Born from brave: How my father's challenger spirit molded David&Goliath

Roy Angelo, tank driver of the 1st Marines Division during the Korean War
Roy Angelo, tank driver of the 1st Marines Division during the Korean War

'Growing up in the house of a veteran was not easy. It's a war in itself for the family of a veteran with PTSD.'

People ask me why I created a company named David&Goliath and my answer always goes back to my childhood. The core of who I am. 

I grew up in a blue-collar neighborhood, one among seven siblings. I was the middle child. I was also the artist of the family and boy did I love to draw. That was my passion at the young age of seven.

Growing up, we didn't have much. My father, a hard-working teamster truck driver, came from a broken home and was raised by his Filipino father and later, foster parents. Needless to say, he had his share of challenges growing up.

But his greatest challenge awaited him after joining the military. He was a tank commander in the 1st Marines Division during the Korean War. For those who aren’t familiar, 1st Marines has been lauded as one of the toughest battalions ever formed. Their mission is to locate, close with, and destroy the enemy by fire and maneuver, or to repel their assault by fire and close combat. My father and his platoon fought on the front lines north of Inchon, which is now called the DMZ.

During one of the toughest battles, 14 tanks went in and only three came out. My father’s tank was one of the three that made it back. However, he was severely injured due to shrapnel and sought shelter under his tank as the North Koreans approached. He closed his eyes and held on to his prayer card in hopes of being rescued.

A few days later, he woke up in a hospital with no choice but to have his leg amputated. He refused to do so and lived a life with shrapnel embedded in his leg. Physical and emotional pain has been his life journey. Most of this information I didn't have as a kid. Nor did I know anything about a place called Korea or PTSD. I just knew something happened to him.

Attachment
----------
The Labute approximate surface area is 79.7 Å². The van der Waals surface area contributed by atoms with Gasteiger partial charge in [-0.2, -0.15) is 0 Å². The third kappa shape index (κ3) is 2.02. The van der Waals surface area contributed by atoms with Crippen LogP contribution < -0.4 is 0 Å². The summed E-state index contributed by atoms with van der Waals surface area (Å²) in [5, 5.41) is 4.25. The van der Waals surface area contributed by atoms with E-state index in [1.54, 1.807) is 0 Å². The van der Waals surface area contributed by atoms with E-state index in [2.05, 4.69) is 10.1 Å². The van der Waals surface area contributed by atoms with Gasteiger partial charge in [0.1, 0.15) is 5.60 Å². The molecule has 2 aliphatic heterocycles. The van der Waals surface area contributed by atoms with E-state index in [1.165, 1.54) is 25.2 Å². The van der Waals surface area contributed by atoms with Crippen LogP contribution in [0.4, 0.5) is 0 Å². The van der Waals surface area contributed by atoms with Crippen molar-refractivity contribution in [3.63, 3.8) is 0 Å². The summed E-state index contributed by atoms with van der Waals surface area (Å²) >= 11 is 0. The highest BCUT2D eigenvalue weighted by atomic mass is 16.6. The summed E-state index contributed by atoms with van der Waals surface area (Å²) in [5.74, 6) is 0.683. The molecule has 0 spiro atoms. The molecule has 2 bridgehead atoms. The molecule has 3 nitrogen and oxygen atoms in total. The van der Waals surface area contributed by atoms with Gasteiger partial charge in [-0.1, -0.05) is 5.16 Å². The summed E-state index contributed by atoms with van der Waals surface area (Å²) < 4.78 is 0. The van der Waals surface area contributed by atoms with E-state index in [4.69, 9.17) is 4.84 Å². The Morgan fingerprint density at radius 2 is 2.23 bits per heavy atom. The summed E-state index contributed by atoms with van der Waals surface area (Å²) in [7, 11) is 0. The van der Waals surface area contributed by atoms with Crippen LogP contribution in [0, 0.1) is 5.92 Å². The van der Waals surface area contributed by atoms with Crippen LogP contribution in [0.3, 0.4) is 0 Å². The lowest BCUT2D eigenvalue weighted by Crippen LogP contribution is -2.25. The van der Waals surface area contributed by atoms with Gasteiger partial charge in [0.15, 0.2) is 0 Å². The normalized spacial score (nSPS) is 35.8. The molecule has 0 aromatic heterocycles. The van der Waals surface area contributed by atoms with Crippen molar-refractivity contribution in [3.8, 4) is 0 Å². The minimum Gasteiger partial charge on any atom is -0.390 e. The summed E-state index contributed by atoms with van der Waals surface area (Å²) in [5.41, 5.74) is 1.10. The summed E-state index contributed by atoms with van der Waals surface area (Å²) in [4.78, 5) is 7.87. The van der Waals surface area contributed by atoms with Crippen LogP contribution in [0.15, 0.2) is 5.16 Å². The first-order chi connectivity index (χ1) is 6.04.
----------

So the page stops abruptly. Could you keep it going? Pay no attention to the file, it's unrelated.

Growing up in the house of a veteran was not easy. It's a war in itself for the family of a veteran with PTSD. But through it all, the one thing that continued to rise to the surface was his sheer toughness.  

It has taken me years to understand or try to piece together what my father went through. Watching him deal with his injuries, looking at his medals and hearing his stories, albeit not in detail, gave me a little glimpse. But as a kid, it's hard to relate to war outside of our own make-believe world. So I did what I could to honor his strength, starting with my own. Growing up I always rooted for the little guy, from saving a kid from a bully to getting beat up myself. That’s probably why I’m a Raiders fan. Every challenge I experienced as a kid brought a new level of lessons that I could either embrace or ignore. And there were plenty that I ignored.

There were things ingrained in me as a kid that taught me about survival and to always look out for family. After all, "leave no man behind" was one of my dad’s sayings, and if I ever left my small brother behind, boy would I get in trouble.

As I got older, I became more familiar with the plight of the veteran. It became part of the news as it was also the end of the Vietnam War. Hearing my dad tell his stories of camaraderie or singing the Marine Corp song compelled me to do more for the veterans than ever before.